Saint Laurent’s spring/summer 2018 collection was unveiled underneath the Eiffel Tower in Paris on Tuesday night.

“I want to tell the story of Saint Laurent, of Paris—nothing more deeply than that,” said Anthony Vaccarello, fielding a huge backstage scene after his epic open-air show on a balmy night, with the Eiffel Tower sparkling in the background. Hundreds of spectators—the public and professionals—looked on, held in the awestruck moment. There were legs for miles and glamour as far as the eye could see. Ostrich feathers flew, glitter dresses glinted, duchesse satin bubbled, and boots upon more boots stomped. Vaccarello summed it up, humbly and succinctly: “That girl of Saint Laurent—she wants to have fun,” he said. “She’s not depressed. She wants to enjoy life!”

The resilient human longing for escapism is always welcome when times are tough—and here it was, counterintuitively displayed in splendor on a platform wide and visible enough to cheer a whole city. The set, built out below the Trocadéro, was vast; the ambition of it an inescapable statement. Yves Saint Laurent has always symbolized something more about Paris than simply being a fashion brand: It stands for chic, for eroticism, for a liberal code—a book of dressing that was written by one young designer and his business partner, Pierre Bergé, both French national heroes. For Vaccarello, and for everyone watching, the emotional weight of this show was further freighted by the death, earlier this month, of Bergé.

In circumstances that must have been hugely daunting, Vaccarello passed the test with singular focus and conviction. Without being too obediently or heavily referential, his collection read as a seamless journey, one that that began with the hippie souvenirs of Marrakech and ended in the grand haute couture tradition of Saint Laurent’s atelier in Paris. There were floating, billowy-sleeved silk blouses, gold-coin–dot printed tulle tops, sparkling embroidered sequined dresses, and bravura ostrich feathers, all of it paired with the tiniest of shorts and skirts and an endless march of sensational boots.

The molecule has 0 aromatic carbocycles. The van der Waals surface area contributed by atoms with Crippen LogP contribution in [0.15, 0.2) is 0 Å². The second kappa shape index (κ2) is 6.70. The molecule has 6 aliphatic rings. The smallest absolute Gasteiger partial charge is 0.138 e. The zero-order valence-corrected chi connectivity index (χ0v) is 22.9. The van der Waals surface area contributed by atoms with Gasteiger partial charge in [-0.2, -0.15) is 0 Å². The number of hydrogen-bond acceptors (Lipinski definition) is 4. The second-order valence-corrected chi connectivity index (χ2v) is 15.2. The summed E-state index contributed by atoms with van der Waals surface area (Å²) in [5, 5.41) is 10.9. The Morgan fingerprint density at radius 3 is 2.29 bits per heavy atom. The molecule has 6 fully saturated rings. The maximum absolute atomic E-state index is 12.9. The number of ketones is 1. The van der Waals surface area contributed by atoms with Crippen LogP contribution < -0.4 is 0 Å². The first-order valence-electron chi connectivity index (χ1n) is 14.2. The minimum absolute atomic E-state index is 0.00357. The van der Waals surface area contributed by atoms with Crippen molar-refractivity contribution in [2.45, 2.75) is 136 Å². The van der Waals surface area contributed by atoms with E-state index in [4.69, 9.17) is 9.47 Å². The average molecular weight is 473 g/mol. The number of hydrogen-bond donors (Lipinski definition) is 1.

The results of Vaccarello’s public exam? There were plenty of references to Saint Laurent’s storied body of work for the experts to mull over. But for a worldwide audience, almost certainly too young to know or care about the history, this was a rare glimpse of fashion with a capital F. It was an extreme, bold statement of leadership and conviction, a bright and brilliant shot of sexuality, provocation, and the promise of all kinds of fun for a new generation. More


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